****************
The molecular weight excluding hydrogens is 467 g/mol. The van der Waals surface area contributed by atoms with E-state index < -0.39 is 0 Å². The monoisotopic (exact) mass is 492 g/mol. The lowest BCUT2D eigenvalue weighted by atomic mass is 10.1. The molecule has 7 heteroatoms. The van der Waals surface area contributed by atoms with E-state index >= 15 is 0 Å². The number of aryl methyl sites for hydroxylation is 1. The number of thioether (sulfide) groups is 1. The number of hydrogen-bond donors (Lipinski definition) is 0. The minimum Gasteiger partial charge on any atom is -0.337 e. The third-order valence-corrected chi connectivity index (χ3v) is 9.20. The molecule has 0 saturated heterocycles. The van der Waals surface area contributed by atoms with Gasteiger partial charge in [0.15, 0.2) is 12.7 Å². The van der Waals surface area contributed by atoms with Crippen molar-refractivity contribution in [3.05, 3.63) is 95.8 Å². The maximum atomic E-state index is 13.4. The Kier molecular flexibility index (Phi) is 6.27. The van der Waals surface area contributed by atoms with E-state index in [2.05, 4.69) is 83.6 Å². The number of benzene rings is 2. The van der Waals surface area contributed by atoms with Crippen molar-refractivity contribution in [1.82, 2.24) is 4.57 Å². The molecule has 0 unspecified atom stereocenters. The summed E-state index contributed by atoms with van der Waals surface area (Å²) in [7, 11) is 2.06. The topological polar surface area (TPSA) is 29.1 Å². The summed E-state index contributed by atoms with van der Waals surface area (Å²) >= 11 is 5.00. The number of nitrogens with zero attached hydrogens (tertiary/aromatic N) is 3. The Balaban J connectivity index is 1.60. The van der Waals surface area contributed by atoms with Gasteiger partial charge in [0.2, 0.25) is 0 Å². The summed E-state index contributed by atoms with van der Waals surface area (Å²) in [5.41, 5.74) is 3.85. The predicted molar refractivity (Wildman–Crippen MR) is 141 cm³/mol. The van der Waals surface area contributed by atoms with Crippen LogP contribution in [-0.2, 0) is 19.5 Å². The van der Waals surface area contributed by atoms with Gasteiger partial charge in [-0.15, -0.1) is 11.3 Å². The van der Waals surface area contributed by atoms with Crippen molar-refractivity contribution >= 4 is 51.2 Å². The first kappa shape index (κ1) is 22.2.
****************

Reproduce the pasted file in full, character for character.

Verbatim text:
The molecular weight excluding hydrogens is 467 g/mol. The van der Waals surface area contributed by atoms with E-state index < -0.39 is 0 Å². The monoisotopic (exact) mass is 492 g/mol. The lowest BCUT2D eigenvalue weighted by atomic mass is 10.1. The molecule has 7 heteroatoms. The van der Waals surface area contributed by atoms with E-state index >= 15 is 0 Å². The number of aryl methyl sites for hydroxylation is 1. The number of thioether (sulfide) groups is 1. The number of hydrogen-bond donors (Lipinski definition) is 0. The minimum Gasteiger partial charge on any atom is -0.337 e. The third-order valence-corrected chi connectivity index (χ3v) is 9.20. The molecule has 0 saturated heterocycles. The van der Waals surface area contributed by atoms with Gasteiger partial charge in [0.15, 0.2) is 12.7 Å². The van der Waals surface area contributed by atoms with Crippen molar-refractivity contribution in [3.05, 3.63) is 95.8 Å². The maximum atomic E-state index is 13.4. The Kier molecular flexibility index (Phi) is 6.27. The van der Waals surface area contributed by atoms with E-state index in [2.05, 4.69) is 83.6 Å². The number of benzene rings is 2. The van der Waals surface area contributed by atoms with Crippen molar-refractivity contribution in [1.82, 2.24) is 4.57 Å². The molecule has 0 unspecified atom stereocenters. The summed E-state index contributed by atoms with van der Waals surface area (Å²) in [7, 11) is 2.06. The topological polar surface area (TPSA) is 29.1 Å². The summed E-state index contributed by atoms with van der Waals surface area (Å²) >= 11 is 5.00. The number of nitrogens with zero attached hydrogens (tertiary/aromatic N) is 3. The Balaban J connectivity index is 1.60. The van der Waals surface area contributed by atoms with Gasteiger partial charge in [0.2, 0.25) is 0 Å². The summed E-state index contributed by atoms with van der Waals surface area (Å²) in [5.41, 5.74) is 3.85. The predicted molar refractivity (Wildman–Crippen MR) is 141 cm³/mol. The van der Waals surface area contributed by atoms with Crippen LogP contribution in [-0.2, 0) is 19.5 Å². The van der Waals surface area contributed by atoms with Gasteiger partial charge in [-0.15, -0.1) is 11.3 Å². The van der Waals surface area contributed by atoms with Crippen molar-refractivity contribution >= 4 is 51.2 Å². The first kappa shape index (κ1) is 22.2.